District Court Invalidates USPTO Interpretation of Patent Term Adjustment RCE Carve-Out

by Foley & Lardner LLP

[author: Courtenay C. Brinckerhoff]

In a decision issued November 1, 2012 in Exelixis, Inc. v. Kappos, the U.S. District Court for the Eastern District of Virginia has found that the USPTO’s interpretation and application of the “RCE carve-out” provision of the Patent Term Adjustment (PTA) statute is contrary to law. Although I wrote about some “RCE carve-out” challenges just last week, the decision here reaches an even broader interpretation of the statute.

Under the district court’s interpretation, 35 USC § 154(b)(1)(B)(i) only comes into play if a Request for Continued Examination (RCE) is filed within the three-year period from the application’s filing date. Under this interpretation, a significantly greater number of patents may be entitled to significantly greater PTA awards. It is too early to know whether the USPTO will appeal this decision. In the meantime, patent holders with affected patents may wish to consider pursuing additional PTA in a Request for Reconsideration filed with the USPTO or in a district court proceeding, if the deadline for pursuing such an action has not passed.

Patent Term Adjustment

The PTA statute (35 USC § 154(b)) was created to compensate for delays in the patent examination process that can eat away at the effective term of the patent, now that patent term is measured from the earliest U.S. priority date rather than the patent grant date. The statute provides “guarantees” against different types of USPTO delays, and requires a day-for-day deduction of Applicant delays against USPTO delays.

“A” delay accrues when the PTO fails to act in accordance with set timeframes (such as issuing a first office action within 14 months, issuing a second action or allowance within 4 months of a response, and issuing a patent within 4 months of the Issue Fee payment).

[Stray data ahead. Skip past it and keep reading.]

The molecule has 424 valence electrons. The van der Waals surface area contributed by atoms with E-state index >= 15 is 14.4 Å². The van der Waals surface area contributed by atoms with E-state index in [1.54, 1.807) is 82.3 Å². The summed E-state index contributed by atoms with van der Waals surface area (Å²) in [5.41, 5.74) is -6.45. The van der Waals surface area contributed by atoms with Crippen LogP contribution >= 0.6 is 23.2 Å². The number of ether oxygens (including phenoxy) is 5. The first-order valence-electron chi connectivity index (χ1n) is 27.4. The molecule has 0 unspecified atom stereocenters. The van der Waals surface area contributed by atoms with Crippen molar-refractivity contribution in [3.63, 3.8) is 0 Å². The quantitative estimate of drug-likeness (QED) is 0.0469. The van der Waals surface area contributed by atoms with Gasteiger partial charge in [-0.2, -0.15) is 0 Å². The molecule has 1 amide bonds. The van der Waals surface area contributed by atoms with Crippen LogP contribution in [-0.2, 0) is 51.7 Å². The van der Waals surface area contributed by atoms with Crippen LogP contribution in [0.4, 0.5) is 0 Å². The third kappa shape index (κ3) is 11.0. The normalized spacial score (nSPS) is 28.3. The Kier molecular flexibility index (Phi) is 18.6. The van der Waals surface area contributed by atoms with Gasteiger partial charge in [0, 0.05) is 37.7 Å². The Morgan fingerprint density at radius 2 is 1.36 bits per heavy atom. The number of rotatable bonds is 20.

“B” delay accrues when the PTO fails to issue a patent within three years of the actual filing date of the patent application.

“C” delay accrues when the application is involved in an interference or appeal, or is subject to a secrecy order.

The RCE Carve-Out

The filing of an RCE can impact the PTA award for B delay under 35 USC § 154(b)(1)(B)(i), which provides:

(B) GUARANTEE OF NO MORE THAN 3-YEAR APPLICATION PENDENCY.- Subject to the limitations under paragraph (2), if the issue of an original patent is delayed due to the failure of the United States Patent and Trademark Office to issue a patent within 3 years after the actual filing date of the application in the United States, not including-

(i) any time consumed by continued examination of the application requested by the applicant under section 132(b) ….

The USPTO’s interpretation of the RCE carve-out is set forth in 37 CFR § 1.703(b)(1):

(b) The period of adjustment under § 1.702(b) is the number of days, if any, in the period beginning on the day after the date that is three years after the date on which the application was filed under 35 U.S.C. 111(a) or the national stage commenced under 35 U.S.C. 371(b) or (f) in an international application and ending on the date a patent was issued, but not including the sum of the following periods:

(1) The number of days, if any, in the period beginning on the date on which a request for continued examination of the application under 35 U.S.C. 132(b) was filed and ending on the date the patent was issued ….

Under the USPTO’s interpretation, once an RCE is filed, the patent no longer accrues “B” delay, although it might still accrue “A” delay and/or “C” delay.

The Question Presented

As characterized by the district court, Exelixis raised the following question:

Whether 35 § 154(b)(1)(B) requires that an applicant’s PTA be reduced by the time attributable to an RCE, where, as here, the RCE is filed after the expiration of AIPA’s guaranteed three year period.

The district court found that the statute’s “plain language neither addresses nor requires” that PTA be deducted under those circumstances.

(Exelixis also challenged the RCE carve-out on narrower grounds, as I have written about previously.)

The District Court’s Analysis

The district court reviewed the historical context of the PTA statute–the transition to a patent term measured from the application’s filing date and Congressional intent to compensate applicants for USPTO delays. The court also reviewed the patent prosecution process, and noted that RCEs can be a normal step.